This week the Democrats lost a key senatorial seat in Massachusetts, a state that has long been a liberal stronghold. The loss of this supposedly safe seat stunned Washington and put the Democrats on edge. In response, they’re doing what any left-wing populist administration that’s frightened of losing power would do: blame big business.
Democrats will continue attacking big business, especially Wall Street, because they believe that the attacks may garner votes in the fall elections. Perhaps the target of these attacks will be the natural gas and coal industries or other industries that are laying-off employees or moving operations abroad.
This is standard populist fare, and the same type of behavior that has taken place for decades in periods when the public is disenchanted with the party in office. If those in power are right-wing populists they attack government and blame big government for the problems. If, on the other hand, they are left-wing populists, they blame big business for the problems. Since the government is currently controlled by the left-wing, they are implementing the standard left-wing approach.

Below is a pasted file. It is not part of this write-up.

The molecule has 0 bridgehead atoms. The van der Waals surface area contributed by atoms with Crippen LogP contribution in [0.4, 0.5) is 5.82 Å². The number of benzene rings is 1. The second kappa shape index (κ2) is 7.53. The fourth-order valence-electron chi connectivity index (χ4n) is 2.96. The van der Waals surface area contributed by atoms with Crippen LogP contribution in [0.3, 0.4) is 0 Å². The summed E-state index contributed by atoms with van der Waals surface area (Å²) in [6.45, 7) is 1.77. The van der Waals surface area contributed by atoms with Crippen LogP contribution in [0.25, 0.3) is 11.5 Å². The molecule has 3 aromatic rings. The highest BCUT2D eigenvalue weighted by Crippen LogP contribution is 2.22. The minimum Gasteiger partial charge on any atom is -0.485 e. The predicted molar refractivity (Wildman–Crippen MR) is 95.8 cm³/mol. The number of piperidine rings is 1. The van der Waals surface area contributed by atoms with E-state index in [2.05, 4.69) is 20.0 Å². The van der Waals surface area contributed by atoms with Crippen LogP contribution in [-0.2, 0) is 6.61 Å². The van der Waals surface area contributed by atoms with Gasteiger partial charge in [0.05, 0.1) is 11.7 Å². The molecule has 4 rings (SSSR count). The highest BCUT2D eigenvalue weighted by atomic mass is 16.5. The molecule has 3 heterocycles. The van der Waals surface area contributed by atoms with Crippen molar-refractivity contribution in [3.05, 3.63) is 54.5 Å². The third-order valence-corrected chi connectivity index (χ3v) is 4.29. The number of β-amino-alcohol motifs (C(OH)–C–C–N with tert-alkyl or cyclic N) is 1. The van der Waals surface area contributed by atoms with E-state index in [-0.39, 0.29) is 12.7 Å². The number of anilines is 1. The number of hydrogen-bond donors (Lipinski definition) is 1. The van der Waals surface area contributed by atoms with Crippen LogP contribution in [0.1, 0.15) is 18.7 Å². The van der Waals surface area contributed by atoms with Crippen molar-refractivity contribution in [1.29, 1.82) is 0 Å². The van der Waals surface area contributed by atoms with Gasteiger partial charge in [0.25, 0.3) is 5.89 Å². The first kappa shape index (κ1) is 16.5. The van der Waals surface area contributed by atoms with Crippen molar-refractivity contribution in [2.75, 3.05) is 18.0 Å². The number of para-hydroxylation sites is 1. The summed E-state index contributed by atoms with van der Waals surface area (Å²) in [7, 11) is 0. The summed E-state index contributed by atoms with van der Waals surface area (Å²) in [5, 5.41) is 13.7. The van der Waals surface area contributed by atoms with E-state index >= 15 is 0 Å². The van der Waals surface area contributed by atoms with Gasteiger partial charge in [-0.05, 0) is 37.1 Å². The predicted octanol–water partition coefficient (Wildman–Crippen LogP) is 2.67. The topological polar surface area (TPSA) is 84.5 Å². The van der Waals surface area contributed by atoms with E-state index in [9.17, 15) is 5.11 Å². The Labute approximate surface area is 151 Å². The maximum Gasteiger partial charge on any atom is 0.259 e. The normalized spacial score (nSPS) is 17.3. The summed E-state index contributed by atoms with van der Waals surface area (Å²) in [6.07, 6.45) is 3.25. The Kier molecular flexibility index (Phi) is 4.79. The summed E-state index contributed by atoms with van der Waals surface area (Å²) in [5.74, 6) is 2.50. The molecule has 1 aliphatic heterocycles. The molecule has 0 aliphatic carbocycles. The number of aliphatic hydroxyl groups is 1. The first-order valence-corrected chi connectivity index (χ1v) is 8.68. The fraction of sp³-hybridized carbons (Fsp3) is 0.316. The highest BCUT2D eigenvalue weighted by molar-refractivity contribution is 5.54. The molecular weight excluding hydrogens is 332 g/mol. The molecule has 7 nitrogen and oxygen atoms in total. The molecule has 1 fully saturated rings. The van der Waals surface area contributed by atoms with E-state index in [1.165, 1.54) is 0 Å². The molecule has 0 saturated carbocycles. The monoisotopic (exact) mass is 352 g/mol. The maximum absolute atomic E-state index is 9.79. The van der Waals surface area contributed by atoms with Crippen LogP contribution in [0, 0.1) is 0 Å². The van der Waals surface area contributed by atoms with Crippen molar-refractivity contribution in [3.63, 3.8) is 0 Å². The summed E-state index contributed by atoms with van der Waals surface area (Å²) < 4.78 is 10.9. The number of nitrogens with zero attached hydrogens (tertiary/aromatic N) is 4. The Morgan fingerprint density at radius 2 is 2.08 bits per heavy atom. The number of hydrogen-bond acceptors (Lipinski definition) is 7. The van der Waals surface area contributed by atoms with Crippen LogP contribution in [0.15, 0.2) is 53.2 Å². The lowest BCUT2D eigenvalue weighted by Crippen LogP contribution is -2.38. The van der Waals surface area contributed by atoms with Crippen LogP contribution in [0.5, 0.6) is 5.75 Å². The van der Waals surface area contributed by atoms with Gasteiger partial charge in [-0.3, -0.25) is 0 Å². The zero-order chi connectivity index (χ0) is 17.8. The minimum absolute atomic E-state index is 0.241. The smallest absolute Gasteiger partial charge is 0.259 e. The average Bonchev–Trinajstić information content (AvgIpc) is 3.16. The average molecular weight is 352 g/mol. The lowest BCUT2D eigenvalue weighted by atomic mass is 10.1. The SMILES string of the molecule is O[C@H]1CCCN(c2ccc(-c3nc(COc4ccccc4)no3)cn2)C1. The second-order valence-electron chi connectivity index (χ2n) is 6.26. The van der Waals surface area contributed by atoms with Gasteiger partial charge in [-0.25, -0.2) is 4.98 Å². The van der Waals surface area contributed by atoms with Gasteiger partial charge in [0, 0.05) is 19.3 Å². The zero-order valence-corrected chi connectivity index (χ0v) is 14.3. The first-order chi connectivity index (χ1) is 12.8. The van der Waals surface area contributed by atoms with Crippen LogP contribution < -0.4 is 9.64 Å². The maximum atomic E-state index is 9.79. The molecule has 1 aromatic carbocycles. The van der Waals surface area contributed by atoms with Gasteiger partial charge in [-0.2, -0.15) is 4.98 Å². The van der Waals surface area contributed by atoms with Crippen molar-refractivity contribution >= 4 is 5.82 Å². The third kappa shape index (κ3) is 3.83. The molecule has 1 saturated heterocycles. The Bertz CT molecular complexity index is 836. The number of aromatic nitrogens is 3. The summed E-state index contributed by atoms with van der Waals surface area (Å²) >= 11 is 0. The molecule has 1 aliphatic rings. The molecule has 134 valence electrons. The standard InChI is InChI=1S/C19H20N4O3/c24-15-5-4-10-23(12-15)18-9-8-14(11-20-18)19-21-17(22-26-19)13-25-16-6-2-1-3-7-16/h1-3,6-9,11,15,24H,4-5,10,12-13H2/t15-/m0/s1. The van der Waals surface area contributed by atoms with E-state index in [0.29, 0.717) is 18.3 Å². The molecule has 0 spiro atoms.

The latest attack is on Ben Bernanke, the Chairman of the Federal Reserve. There is talk that he may not be re-appointed to the position and a more left-wing economist will replace him. This has un-nerved the stock market, and with good reason. Attacks on business and on the Federal Reserve are not the stuff of which market rallies are made. We see this as very negative for U.S. stocks. We expect this kind of attack on business to continue until the elections in early November 2010.
If the Democrats lose many seats in November in spite of their attacks on business, the markets can be expected to rally. Until that time, we prefer to invest in foreign markets as the U.S. stock market could be volatile.
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